This is something that can often get overlooked whilst optimising for mobile. If you want people to actually interact with your website, you need to optimise for touch. Navigation menus, CTA buttons, web forms, media players and just about everything that turns casual browsers into potential customers revolves around touch gestures.

Make sure touch elements are large enough to interact with. Don’t try squeezing too may touch elements into a small space because people are only going to end up hitting the wrong thing, which as we all know is highly frustrating. Make sure users can still see the content they need when touch elements pop up on the screen. For example, don’t leave people trying blind because their device’s native keyboards have covered up the text field they are trying to interact with.

Tip: Find a sample of people whose hand size varies to test your website navigation; they will soon find any potential issues.

6. Page Content Isn’t Immediately Obvious

Scaling is always an issue with a responsive website and getting it to scale correctly whilst showing the correct information can be the difference between engaging the user and the user leaving your website. Having a logo, menu, slider and breadcrumbs before the content can look great on a desktop. When this is scaled down, the user may need to scroll a lot before they actually get to the page content. This has other issues as well if your pages al; have the same header, with the user thinking the page didn’t even change.

There are several steps you can take to make your content more prominent on mobile:

  • Reduce loading times
  • Ensure the main content I visible in the first view of every page when. It loads on mobile screens (*above the fold)
  • Reduce the size of elements above the main content (headers, nav menus etc)
  • Optimise title sizes to main content more visible
  • Avoid using popups that block access to content
  • Implement lazy loading so text content leads before images, videos etc

If you’re going to take the lazy loading approach, make sure you follow Google’s best practices to avoid indexing problems. It’s a good solution for improving content access and mitigating loading times if you implement it correctly.

7. You haven’t Optimised Your CTAs For Mobile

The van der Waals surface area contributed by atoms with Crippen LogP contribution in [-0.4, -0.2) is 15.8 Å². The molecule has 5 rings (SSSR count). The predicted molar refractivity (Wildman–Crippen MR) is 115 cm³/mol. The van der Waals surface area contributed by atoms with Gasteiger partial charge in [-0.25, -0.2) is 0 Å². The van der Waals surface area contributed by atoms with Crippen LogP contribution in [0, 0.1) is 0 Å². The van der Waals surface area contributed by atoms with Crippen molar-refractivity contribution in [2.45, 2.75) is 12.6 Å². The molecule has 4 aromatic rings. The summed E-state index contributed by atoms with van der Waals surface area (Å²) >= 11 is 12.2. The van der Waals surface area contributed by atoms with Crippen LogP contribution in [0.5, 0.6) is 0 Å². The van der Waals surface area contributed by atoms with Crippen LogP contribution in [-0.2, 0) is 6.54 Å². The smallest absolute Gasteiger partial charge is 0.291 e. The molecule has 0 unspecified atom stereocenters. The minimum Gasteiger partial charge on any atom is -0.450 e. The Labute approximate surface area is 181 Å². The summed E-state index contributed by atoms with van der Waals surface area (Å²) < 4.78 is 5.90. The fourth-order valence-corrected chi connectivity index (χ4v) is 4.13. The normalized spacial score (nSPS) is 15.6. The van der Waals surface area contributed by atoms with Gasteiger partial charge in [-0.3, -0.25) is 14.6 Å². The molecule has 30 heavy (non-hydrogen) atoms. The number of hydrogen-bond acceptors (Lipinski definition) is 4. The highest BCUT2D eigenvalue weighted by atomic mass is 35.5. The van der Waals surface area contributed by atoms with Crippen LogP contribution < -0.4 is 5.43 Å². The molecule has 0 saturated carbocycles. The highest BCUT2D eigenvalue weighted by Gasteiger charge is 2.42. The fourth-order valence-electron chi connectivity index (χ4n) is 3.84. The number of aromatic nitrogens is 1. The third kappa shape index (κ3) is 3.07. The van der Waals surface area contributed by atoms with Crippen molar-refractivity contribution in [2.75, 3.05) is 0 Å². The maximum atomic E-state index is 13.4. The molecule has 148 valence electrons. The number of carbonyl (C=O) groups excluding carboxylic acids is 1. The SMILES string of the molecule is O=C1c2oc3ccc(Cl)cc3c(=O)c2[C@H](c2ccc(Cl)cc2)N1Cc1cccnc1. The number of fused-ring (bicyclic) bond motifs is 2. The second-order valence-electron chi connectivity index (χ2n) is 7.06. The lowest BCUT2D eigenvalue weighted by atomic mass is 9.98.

Optimising your website’s layouts for mobile devices is great but your success is going to be short-lived if your CTA (Call To Action) is not getting results on mobile. The effectiveness of your calls to action will depend on how you optimise the content surrounding them, their visibility on mobile, where you place them on the page and all kinds of other factors.

Don’t assume your CTAs are going to perform on mobile just because they’ve been getting results on desktop. Effective CTAs need to be incredibly concise and so does the rest of your page content. Remember that text is going to bunch up on mobile displays, pushing your CTAs further down the page and forcing users to scroll further to reach them.

Make sure you really hammer home the key benefits of your offer using the appropriate headings and don’t be afraid to add extra CTAs for mobile displays.

8. You Haven’t Optimised For Mobile-First Indexing

Responsive design isn’t the only approach to mobile optimisation and many brands have opted to develop separate mobile websites. The thing is Google is changing the way it indexes web pages to reflect the fact that most searches now take place on a mobile device.

Mobile-first indexing essentially means Google will now show the mobile version of a page by default, only showing desktop pages when no mobile version is present.

For responsive websites, nothing really changes because the mobile and desktop versions of each page are the same. However, websites running separate mobile pages need to optimise for the change.

A few things you need for mobile-first indexing:

  • Your mobile and desktop pages contain the same content
  • Both versions of your page have the necessary structured data
  • Both versions of your page have the necessary metadata
  • Both versions of you page are verified in Search Console
  • Any rel=hreflang tags for internalisation include separate links for mobile and desktop URLs
  • Your servers can handle any increase in crawl rate for the mobile version of your site
  • Your robot.txt directives are the same (and optimised for. Both desktop and mobile versions)
  • Correct use of rel=canonical and rel=alternate link elements between mobile and desktop versions

Although mobile-first indexing will apply to your entire website, any ranking changes will happen on a page-by-page basis. So, start by optimising the most important pages on your site and work from there.

Key Takeaways

How To Make Your Website Mobile-Friendly

Here are some key steps to take towards making your website mobile-friendly:

  • Choose a responsive design
  • Strip back your content
  • Make images and CSS as light as possible
  • Avoid Flash
  • Change button size, design, and placement
  • Space out your links
  • Use a large font which is easily readable
  • Eliminate pop-ups
  • Test, review and amend

Interested in building a mobile-friendly website, or fixing your existing site?

Get in touch and we can chat about the services we can offer to help!